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    I am lucky, I guess. My husband gave me a list of items and the people he wanted to have them. His clothes went to charitable organizations, again designated by him. It’s what he wanted so I didn’t have to make many decisions about that. Timing of giving was a little difficult but honestly, if someone could use his things, for me it was preferable to send his things out into the universe. Somehow it felt as if my husband was still around. It’s hard. It’s different for everyone.

  11. Mary Mahlmann
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    Sometimes I don’t think I’ll ever be ready. I saw this post right after I disposed of some of Calvin’s meds. That put me in a true meltdown. I, too, still have the last clothes he wore…unwashed. They never will be. I have been so blessed with a wonderful family, no one has been after anything. Calvin had lots
    old cars and had told 2 of the grandsons which ones they could have.
    My heart goes out to you ladies with greedy, selfish friends and family. I cannot imagine going through this awful time without any support. God bless you. It’s been 8 months.

  12. cindyranieri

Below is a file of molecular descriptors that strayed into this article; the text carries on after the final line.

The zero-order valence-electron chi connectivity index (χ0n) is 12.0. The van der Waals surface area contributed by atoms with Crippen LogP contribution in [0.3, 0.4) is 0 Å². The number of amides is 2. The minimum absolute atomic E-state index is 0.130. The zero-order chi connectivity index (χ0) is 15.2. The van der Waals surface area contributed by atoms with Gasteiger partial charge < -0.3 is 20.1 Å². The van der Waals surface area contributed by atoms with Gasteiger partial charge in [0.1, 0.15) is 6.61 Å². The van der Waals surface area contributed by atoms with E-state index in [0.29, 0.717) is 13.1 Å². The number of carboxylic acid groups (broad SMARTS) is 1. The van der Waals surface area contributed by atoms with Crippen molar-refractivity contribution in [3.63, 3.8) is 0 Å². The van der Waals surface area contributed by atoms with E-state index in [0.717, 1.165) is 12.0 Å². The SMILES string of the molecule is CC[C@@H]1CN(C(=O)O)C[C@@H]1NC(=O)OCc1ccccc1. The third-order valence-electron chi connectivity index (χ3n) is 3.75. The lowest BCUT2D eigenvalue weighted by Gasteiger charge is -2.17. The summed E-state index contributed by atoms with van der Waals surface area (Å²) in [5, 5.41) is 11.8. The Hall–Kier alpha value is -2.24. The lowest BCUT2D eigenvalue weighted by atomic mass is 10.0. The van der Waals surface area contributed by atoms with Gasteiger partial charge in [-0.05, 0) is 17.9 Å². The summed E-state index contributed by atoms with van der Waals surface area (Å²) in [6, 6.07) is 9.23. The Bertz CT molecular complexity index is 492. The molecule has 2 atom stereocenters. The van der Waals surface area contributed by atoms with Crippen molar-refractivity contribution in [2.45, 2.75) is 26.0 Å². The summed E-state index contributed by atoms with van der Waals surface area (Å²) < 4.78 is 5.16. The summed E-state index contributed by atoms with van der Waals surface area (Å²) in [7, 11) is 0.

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    I am comforted in reading this post and these responses, because I am feeling the same way as many of you, and thankful to know that I am not losing my mind because I can’t imagine parting with some things. I too had a hard time recently getting rid of the hospice medications, and have a lot of others to dispose of as well. My husband passed away just last month and I know that it is supposed to get easier but I have a hard time believing that it actually will.

  13. Tracey
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    I absolutely agree with the feeling losing one’s mind through this all. I have never felt so alone, even in a crowd as someone mentioned, as I do now. I too, have my husband’s medications (hospice and others) out and haven’t put them away it disposed of them. It’s been 7 weeks since he passed. I know in my head he’s not coming back but my heart just won’t let me embrace that or let me change anything in the house or get rid of anything. I hate feeling a mess, thankful for groups like this!! I miss him so darn much!!

  14. Kato
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    My husband, 52, passed away two weeks ago. He had been very sick and in the hospital and I wish now I had not washed everything. I have to sell or rent out the house which puts pressure on me to get rid of his things but I don’t want to do it and I’m not going to even think about it until after Christmas. I also have so many medicines and a half eaten bag of potato chips I am saving. Most of his things are not valuable but I hope that some of his family and cousins would like items that they can use that will remind them of Chris even if it’s just a cast iron pan or Star Wars DVD… Love to all xo